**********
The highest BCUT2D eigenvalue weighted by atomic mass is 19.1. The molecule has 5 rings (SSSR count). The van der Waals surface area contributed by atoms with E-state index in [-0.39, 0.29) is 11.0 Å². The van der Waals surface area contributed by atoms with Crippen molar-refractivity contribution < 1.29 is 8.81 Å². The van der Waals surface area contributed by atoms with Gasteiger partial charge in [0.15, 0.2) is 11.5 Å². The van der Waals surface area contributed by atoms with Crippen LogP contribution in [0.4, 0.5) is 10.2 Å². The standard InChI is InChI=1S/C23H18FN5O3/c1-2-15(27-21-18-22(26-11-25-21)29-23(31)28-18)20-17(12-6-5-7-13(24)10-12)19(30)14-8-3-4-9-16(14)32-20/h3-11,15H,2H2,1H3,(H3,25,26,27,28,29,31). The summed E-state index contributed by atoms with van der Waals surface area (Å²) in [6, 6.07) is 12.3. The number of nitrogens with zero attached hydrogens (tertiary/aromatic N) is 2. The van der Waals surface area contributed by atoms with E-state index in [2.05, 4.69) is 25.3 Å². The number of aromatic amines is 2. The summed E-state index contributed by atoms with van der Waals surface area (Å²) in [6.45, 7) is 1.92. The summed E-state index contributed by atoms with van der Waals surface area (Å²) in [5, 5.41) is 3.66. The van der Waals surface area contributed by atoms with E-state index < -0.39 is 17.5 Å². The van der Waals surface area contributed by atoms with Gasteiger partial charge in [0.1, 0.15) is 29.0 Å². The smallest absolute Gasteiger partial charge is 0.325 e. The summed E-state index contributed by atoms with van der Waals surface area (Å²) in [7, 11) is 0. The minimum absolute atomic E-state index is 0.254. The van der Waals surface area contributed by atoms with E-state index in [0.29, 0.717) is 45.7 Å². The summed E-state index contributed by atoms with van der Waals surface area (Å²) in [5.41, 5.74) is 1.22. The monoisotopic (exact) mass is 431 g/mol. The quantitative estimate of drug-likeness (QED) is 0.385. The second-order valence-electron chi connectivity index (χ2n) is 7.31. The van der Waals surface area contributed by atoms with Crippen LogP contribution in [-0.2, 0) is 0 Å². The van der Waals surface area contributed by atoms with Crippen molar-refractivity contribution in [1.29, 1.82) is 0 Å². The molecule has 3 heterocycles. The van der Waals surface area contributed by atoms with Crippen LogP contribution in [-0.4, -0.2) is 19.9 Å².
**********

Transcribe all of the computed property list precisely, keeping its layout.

The highest BCUT2D eigenvalue weighted by atomic mass is 19.1. The molecule has 5 rings (SSSR count). The van der Waals surface area contributed by atoms with E-state index in [-0.39, 0.29) is 11.0 Å². The van der Waals surface area contributed by atoms with Crippen molar-refractivity contribution < 1.29 is 8.81 Å². The van der Waals surface area contributed by atoms with Gasteiger partial charge in [0.15, 0.2) is 11.5 Å². The van der Waals surface area contributed by atoms with Crippen LogP contribution in [0.4, 0.5) is 10.2 Å². The standard InChI is InChI=1S/C23H18FN5O3/c1-2-15(27-21-18-22(26-11-25-21)29-23(31)28-18)20-17(12-6-5-7-13(24)10-12)19(30)14-8-3-4-9-16(14)32-20/h3-11,15H,2H2,1H3,(H3,25,26,27,28,29,31). The summed E-state index contributed by atoms with van der Waals surface area (Å²) in [6, 6.07) is 12.3. The number of nitrogens with zero attached hydrogens (tertiary/aromatic N) is 2. The van der Waals surface area contributed by atoms with E-state index in [2.05, 4.69) is 25.3 Å². The number of aromatic amines is 2. The summed E-state index contributed by atoms with van der Waals surface area (Å²) in [6.45, 7) is 1.92. The summed E-state index contributed by atoms with van der Waals surface area (Å²) in [5, 5.41) is 3.66. The van der Waals surface area contributed by atoms with E-state index < -0.39 is 17.5 Å². The van der Waals surface area contributed by atoms with Gasteiger partial charge in [0.1, 0.15) is 29.0 Å². The smallest absolute Gasteiger partial charge is 0.325 e. The summed E-state index contributed by atoms with van der Waals surface area (Å²) in [7, 11) is 0. The minimum absolute atomic E-state index is 0.254. The van der Waals surface area contributed by atoms with E-state index in [0.29, 0.717) is 45.7 Å². The summed E-state index contributed by atoms with van der Waals surface area (Å²) in [5.41, 5.74) is 1.22. The monoisotopic (exact) mass is 431 g/mol. The quantitative estimate of drug-likeness (QED) is 0.385. The second-order valence-electron chi connectivity index (χ2n) is 7.31. The van der Waals surface area contributed by atoms with Crippen LogP contribution in [-0.2, 0) is 0 Å². The van der Waals surface area contributed by atoms with Crippen molar-refractivity contribution in [1.29, 1.82) is 0 Å². The molecule has 3 heterocycles. The van der Waals surface area contributed by atoms with Crippen LogP contribution in [-0.4, -0.2) is 19.9 Å².